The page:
Of 6,300 firms analysed by Trucost, a unit of S&P Dow Jones Indices that advises on ESG issues, only 46 per cent gave standardised quantitative information on carbon emissions; 36 per cent on air emissions; and 21 per cent on water dependency.
“Data is often insufficiently robust, financially relevant or forward-looking, meaning investors cannot incorporate this information into the investment process,” Richard Mattison, Trucost’s chief executive officer, wrote on the global investment news website Responsible Investor this month.
Gifford says: “Key ESG risks in the region include water scarcity and air pollution. These also present opportunities, particularly in renewables and water treatment. There continue to be social issues in the region, such as child labour, workers’ rights. And the ‘G’ issues, such as bribery and corruption, and concentrated ownership structures with poor corporate governance, continue to be challenges that fund managers need to consider.”
More transparent and meaningful disclosure should also make it easier to convince investors and asset owners, such as insurance firms, sovereign wealth funds and family offices of the growing threats lurking in their portfolios.
Jean-Marc Champagne, climate finance adviser for the global environmental group WWF-Hong Kong, says changes in policies as governments try to cut out fossil fuels, reduce pollution or rebalance their economies may cause the price of assets to slump, or risk them becoming “stranded” altogether – such as an oil well investment that becomes unviable and has to be abandoned.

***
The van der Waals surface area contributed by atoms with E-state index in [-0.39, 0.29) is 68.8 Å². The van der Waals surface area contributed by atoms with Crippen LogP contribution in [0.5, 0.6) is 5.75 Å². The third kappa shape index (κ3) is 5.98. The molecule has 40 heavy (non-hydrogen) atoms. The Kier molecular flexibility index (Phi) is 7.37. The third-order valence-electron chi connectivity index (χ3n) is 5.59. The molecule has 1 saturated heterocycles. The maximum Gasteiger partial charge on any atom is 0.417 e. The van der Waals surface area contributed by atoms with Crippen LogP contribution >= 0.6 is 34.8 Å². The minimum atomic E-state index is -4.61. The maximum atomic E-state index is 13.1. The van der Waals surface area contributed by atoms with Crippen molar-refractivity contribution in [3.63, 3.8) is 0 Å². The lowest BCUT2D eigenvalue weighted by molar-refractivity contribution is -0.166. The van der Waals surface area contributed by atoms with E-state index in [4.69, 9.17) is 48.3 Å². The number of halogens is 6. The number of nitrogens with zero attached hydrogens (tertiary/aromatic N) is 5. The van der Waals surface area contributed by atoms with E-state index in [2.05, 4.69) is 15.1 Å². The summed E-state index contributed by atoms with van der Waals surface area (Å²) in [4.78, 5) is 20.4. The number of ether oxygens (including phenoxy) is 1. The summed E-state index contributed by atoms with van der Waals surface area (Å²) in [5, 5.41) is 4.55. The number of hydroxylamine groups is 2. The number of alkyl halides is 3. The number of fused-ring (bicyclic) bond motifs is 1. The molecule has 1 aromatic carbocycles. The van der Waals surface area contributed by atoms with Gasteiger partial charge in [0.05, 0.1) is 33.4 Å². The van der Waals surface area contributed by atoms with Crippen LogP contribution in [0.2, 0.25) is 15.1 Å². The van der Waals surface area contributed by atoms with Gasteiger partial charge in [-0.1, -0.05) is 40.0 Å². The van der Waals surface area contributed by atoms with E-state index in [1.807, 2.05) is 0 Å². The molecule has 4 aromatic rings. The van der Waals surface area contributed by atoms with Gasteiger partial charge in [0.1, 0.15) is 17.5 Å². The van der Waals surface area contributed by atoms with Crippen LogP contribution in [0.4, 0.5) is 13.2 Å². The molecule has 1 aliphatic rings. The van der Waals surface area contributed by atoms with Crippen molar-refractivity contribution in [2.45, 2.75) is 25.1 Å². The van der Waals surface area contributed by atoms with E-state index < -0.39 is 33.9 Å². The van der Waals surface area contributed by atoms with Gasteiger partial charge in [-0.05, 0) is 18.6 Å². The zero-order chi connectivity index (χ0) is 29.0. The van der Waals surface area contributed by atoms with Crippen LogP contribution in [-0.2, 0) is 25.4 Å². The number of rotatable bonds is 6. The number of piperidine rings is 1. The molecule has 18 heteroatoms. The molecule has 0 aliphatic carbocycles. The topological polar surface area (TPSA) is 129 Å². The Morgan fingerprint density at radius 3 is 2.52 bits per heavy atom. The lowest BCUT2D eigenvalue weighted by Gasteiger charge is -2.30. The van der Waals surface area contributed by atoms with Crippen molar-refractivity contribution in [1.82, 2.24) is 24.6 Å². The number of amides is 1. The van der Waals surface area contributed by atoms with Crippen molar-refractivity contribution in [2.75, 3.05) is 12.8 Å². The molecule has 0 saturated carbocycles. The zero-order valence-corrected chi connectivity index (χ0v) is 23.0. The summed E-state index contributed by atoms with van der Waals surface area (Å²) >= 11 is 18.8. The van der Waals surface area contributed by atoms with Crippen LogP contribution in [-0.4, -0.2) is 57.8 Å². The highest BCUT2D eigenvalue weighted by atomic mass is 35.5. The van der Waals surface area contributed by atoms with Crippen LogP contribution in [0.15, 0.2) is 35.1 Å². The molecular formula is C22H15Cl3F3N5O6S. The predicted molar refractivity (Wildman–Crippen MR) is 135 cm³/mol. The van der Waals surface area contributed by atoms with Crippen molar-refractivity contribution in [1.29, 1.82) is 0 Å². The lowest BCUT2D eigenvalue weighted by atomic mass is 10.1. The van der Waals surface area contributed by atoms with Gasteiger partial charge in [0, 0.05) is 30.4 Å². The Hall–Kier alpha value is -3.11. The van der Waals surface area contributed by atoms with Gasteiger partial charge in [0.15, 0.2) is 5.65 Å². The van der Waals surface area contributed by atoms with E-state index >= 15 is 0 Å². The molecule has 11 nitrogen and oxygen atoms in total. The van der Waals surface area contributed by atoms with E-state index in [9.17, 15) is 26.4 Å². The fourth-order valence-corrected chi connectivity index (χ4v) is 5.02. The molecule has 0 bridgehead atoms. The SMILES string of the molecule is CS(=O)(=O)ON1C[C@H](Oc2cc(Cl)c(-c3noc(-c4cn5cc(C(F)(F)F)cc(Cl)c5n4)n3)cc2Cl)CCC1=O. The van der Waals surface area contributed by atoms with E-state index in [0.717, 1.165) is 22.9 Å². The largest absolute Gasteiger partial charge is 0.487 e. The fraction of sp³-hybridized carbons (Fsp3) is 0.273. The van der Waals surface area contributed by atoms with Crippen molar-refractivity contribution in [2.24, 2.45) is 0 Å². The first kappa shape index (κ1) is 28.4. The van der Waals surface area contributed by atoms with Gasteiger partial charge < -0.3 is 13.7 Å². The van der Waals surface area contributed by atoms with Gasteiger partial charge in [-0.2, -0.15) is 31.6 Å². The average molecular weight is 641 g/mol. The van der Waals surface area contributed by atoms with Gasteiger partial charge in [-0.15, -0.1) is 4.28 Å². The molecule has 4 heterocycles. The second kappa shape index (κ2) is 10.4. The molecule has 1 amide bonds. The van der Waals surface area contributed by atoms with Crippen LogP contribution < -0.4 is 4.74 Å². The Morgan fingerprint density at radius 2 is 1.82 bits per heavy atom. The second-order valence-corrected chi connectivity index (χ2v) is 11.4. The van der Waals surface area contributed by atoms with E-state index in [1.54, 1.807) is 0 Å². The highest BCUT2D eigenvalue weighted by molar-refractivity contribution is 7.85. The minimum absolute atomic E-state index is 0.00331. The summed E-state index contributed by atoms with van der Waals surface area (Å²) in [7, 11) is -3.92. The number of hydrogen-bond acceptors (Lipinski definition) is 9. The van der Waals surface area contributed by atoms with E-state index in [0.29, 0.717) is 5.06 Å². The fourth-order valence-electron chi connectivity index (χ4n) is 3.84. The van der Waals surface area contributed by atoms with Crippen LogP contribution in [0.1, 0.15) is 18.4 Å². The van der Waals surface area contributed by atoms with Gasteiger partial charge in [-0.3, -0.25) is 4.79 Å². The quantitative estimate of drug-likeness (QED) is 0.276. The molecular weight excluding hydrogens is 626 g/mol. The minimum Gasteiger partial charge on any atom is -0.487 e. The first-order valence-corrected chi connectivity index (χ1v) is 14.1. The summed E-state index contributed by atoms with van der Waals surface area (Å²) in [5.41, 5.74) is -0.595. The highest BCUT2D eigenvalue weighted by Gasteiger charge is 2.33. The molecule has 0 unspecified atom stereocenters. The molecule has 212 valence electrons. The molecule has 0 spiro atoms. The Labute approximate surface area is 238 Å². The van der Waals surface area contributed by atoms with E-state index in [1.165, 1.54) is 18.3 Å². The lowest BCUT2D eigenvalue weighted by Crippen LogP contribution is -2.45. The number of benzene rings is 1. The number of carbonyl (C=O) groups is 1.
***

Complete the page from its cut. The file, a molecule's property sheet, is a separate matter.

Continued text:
“This won’t come about suddenly, nor will it come about from constraining the supply-side of fossil fuels,” Champagne says. “It will come about by a slow, but very steady creep from the demand-side.”
Instead of cutting oil production or imports, governments will implement policies to encourage consumers to buy greener products, such as promoting electric vehicles, Champagne says. “We see this as a place where governments can control and incentivise product uptake, thus putting pressure on the demand for oil and putting further pressure on oil companies’ balance sheets.”
Hong Kong’s government also has a key educational role through the investment policies of public asset owners, which “set the tone” for the market, the Financial Services Development Council said in a report last year.
The Mandatory Provident Fund, for example, would be a good platform to promote responsible investment, says Mary Ho, an independent adviser to companies on ESG issues and a professor at Hong Kong University of Science and Technology’s business school.
She says the compulsory pension fund’s investment horizon gives it the long-term commitment needed to make a meaningful environmental or social impact.
“We are still living in a shareholder-driven capitalist society and its obsession with short-term financial measures of progress,” Ho says. “This is contradictory in almost every way to the long-term, stakeholder approach needed for high-impact ESG.”